Once upon a time, people thought their privacy was preserved because we didn't have national identity cards. But in a world where all our personal quirks float around for all to see on Facebook and Twitter, it's hard to take personal privacy very seriously. Big Brother knows where we are and what we eat for breakfast; we might as well get the advantages as well as the threats to our autonomy.

A welter of jurisdictions and partisan election officials like the obstacle course we currently have. They live inside it. But just because we've always done it one way does not mean we can't find a better way.

Since the dwindling party of angry old white guys -- once known as the GOP -- doesn't like much of the population, they are working to make it harder for the people they don't like to vote. Alec MacGillis reports on the current campaign to steal the state of Ohio for mendacious Mitt. As long as we can't standardize democratic procedures nationally, we'll have to worry about pockets of politically motivated voter suppression. GOP efforts to ensure a whiter and more affluent electorate must motivate yet another voting rights movement. That's our history, a long struggle toward wider inclusion in the democratic body politic.

Will I live to see voter registration become a quaint memory? I think I might. The foundation is there -- let's end the registration barrier to voting!

Tuesday, October 23, 2012

Freedom


If you are in California, there's a good chance you'll see this on TV in the next two weeks. It is playing in the San Francisco and Los Angeles markets.

Yes on 34 is also on radio in Los Angeles and San Diego.

Monday, October 22, 2012

Time to vote! Proposition opinions in profusion

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I need to mail in my ballot now, so as to have maximum energy for getting out the vote for Prop. 34. If you are working on a campaign (and if you haven't participated in some way, you are letting other people make decisions for you that you may not like), it's always a good idea to get your own vote into the mail early!

Over recent months working on a California initiative myself, I've had to become more conscious of what the other 10 items are about; people often assume that if you're knowledgable about one measure, you can be a source of information about others. In this welter of propositions, that's probably not true. But here are the choices I've made and why:
  • Prop. 30 - Yes Popularly called "the Governor's tax measure," this one raises revenue from high-income taxpayers and hits all of us with a quarter percent sales tax levy through 2019. We have to pass on it because of the stupid rule that requires a two-thirds vote in the legislature for tax measures -- and the Republicans (the angry white guys' party of tax resisters) still hold one vote more than a third of the seats in Sacramento. If we don't want to have to vote every time the state needs money to keep the doors open, we need to kill the 2/3s rule. Meanwhile, we have to vote for this if the state wants public schools.
  • Prop. 31 - No This is an attempt at structural reform of state budgeting that dodges the real problem: slightly over one third of California's citizens refuse to contribute to the general welfare and have organized as the Republican Party to keep it that way. Various "good government" fidgets won't strike at the root of the problem; they just multiply the hoops in the way of governing.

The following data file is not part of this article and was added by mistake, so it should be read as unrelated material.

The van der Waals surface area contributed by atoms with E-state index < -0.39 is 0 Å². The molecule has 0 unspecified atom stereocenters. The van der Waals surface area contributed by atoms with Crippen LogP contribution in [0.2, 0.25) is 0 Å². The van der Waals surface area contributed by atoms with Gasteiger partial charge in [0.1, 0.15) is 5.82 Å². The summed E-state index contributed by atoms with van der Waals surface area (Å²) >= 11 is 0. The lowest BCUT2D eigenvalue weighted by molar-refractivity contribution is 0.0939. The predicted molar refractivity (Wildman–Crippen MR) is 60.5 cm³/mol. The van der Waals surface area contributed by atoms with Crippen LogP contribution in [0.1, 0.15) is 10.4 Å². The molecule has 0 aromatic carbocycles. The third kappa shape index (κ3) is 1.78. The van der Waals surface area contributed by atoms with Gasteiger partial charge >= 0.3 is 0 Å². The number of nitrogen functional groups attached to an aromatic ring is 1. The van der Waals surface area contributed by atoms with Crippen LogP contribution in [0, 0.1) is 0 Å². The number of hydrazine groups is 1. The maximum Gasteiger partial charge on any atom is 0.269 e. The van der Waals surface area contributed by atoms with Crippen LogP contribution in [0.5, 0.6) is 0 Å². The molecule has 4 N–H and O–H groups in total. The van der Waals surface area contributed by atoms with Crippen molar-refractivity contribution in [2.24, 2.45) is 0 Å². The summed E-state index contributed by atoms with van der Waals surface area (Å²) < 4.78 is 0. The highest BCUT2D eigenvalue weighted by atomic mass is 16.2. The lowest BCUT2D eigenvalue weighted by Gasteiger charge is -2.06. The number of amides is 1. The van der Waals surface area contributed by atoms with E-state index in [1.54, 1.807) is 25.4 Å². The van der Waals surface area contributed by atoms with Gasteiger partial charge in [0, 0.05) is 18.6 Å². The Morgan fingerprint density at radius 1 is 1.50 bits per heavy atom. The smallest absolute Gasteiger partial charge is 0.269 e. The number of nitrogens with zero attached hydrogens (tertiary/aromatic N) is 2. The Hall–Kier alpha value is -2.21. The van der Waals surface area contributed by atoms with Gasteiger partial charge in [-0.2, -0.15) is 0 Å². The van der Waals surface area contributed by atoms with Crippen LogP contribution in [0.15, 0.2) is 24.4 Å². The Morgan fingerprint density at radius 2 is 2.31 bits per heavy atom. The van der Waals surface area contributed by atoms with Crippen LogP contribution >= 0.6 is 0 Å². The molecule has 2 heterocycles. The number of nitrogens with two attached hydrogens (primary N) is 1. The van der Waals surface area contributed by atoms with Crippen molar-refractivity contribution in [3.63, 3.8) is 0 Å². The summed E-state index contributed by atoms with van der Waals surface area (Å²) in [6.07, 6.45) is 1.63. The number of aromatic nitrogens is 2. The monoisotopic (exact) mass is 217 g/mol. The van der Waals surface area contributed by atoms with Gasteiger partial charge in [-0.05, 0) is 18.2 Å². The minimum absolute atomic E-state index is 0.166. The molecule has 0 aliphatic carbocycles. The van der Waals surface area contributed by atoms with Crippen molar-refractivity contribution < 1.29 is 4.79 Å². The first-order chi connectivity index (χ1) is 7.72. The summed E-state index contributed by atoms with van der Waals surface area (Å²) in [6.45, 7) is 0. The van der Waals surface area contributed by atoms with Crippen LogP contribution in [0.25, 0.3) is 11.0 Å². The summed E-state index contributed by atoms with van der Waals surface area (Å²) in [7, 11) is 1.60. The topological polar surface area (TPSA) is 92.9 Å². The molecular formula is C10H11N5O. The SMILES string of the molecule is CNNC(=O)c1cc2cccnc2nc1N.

• Prop. 32 - NO The same people that don't want to pay taxes for the general welfare want to kill off the few forces that stand in their way, the most organized of which is the labor unions. This lying measure would gut union political power while doing nothing to inhibit corporate spending on elections. It's a con.
  • Prop. 33 - No Cars matter to Californians. Consequently, we've managed to pass some pretty good regulations to make mandated auto insurance rates somewhat fair. The guy who runs Mercury Insurance wants to change the rules so he can make more money by overcharging people who for some reason go without insurance for awhile. Take a temporary assignment for a job in another state -- end up paying through the nose for auto insurance when you come back. Is that fair? Of course not -- just more insurance company gouging.
  • Prop. 34 - YES If you read this blog, you know about that one.
  • Prop. 35 - no Every ballot seems to contain one like this: something that could have been worked out in the normal manner by the legislature but which attracted a rich sponsor fulfilling a pet interest. Nobody wants to be soft on human trafficking -- that means pimping and slave labor -- but this is one of those overblown, ill-drafted, emotionally attractive laws we'll have to back away from someday.
  • Prop. 36 - yes We passed the three strikes law in a moment of panic about repeated dangerous criminal offenders, but we didn't really mean to lock up petty criminals for life. But that's how it has worked out too often; this would require that a third strike conviction be for something violent or otherwise serious.
  • Prop. 37 - yes I wrote this one up here. Big agriculture doesn't like it, but we've got a right to know whether they've been monkeying with the genome for enhanced profits.